Kelly has denied any misconduct, and his lawyer has threatened to file suit against Lifetime. Lifetime rushed the six-part series onto television in spite of the legal pressure. Now, Kelly is facing serious consequences.

Gerald Griggs, an attorney for the family of Joycelyn Savage, one of the women featured in the film, told reporters Georgia’s Fulton County district attorney reached out to him after the show aired. Chris Hopper, the public information officer for the Fulton County DA, offered no comment on whether there was an open investigation.

But a father of one of the daughters in the documentary is offering more than a few comments, telling WTSP in Tampa, “I’m just wondering why Florida is not investigating this, because my daughter is from Florida, and the relationships and stuff started in Florida.”

Kelly has already been acquitted on 14 counts of child porn in Chicago. After this documentary, Cook County State’s attorney Kim Foxx said there is no active investigation there but encouraged alleged victims to speak up and approach the authorities. The question is, will any of Kelly’s longtime collaborators and friends do the same?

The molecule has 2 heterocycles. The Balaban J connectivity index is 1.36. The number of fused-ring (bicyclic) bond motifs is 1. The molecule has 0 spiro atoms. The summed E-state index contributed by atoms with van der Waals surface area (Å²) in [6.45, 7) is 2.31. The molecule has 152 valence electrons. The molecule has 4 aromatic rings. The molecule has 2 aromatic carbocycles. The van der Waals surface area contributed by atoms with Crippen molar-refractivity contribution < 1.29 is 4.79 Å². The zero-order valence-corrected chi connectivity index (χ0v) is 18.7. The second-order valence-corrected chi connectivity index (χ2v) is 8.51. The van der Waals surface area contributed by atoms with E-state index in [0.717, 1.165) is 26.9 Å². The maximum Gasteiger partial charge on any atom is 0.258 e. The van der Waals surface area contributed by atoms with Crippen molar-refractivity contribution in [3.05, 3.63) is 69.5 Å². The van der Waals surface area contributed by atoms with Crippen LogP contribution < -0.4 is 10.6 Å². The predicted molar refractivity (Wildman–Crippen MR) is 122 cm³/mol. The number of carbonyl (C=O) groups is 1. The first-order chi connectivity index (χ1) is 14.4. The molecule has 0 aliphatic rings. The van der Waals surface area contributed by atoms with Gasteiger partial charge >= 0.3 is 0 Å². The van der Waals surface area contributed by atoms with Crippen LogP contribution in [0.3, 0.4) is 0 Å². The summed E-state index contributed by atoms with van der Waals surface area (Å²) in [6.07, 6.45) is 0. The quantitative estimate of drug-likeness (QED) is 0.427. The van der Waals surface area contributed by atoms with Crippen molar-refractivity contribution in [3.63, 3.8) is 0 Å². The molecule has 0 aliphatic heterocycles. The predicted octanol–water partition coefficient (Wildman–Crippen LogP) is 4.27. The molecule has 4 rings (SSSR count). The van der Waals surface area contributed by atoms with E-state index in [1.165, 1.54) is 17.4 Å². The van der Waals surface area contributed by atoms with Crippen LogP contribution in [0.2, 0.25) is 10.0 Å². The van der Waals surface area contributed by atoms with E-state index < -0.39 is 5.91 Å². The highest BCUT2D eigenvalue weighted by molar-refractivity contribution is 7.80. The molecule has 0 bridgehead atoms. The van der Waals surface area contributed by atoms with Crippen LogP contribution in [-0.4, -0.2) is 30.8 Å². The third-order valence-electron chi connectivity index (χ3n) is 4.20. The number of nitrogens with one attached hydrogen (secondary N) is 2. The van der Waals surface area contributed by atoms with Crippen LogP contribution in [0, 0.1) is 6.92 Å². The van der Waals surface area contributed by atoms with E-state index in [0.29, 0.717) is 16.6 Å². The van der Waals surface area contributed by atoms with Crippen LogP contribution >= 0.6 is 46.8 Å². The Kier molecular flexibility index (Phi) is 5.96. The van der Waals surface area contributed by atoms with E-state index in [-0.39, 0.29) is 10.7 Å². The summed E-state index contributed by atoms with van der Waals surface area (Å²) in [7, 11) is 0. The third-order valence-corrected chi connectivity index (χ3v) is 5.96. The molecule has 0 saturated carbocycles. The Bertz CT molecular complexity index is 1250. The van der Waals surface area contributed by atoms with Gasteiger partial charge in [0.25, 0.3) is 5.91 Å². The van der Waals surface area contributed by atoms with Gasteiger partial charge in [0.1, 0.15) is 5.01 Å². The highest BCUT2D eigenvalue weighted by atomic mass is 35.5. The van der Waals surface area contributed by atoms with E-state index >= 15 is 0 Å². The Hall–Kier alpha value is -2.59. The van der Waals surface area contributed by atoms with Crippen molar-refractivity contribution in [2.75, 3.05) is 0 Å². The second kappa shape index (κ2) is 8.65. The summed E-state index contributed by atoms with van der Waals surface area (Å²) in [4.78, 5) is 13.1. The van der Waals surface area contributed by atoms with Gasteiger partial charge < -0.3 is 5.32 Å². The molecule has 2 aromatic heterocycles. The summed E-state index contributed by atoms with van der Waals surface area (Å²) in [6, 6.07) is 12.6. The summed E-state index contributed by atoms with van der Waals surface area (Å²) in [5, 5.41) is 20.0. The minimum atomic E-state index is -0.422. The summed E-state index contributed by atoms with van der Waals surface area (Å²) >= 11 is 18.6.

Celebrities Finally Speak After the Damage Is Done

A long list of celebrities and hip-hop stars have begun to post against R. Kelly. Wednesday night, Lady Gaga, who worked with R. Kelly on the single “Do What You Want (With My Body)” in 2013, finally addressed why on earth she chose to work with him.

In a post shared on all her social media platforms, she wrote, “I stand behind these women 1000%, believe them, know they are suffering and in pain, and feel strongly that their voices should be heard and taken seriously. What I am hearing about the allegations against R. Kelly is absolutely horrifying and indefensible. As a victim of sexual assault myself, I made both the song and video at a dark time in my life, my intention was to create something extremely defiant and provocative because I was angry and still hadn’t processed the trauma that had occurred in my own life. The song is called ‘Do What U Want (With My Body).’ I think it’s clear how explicitly twisted my thinking was at the time.”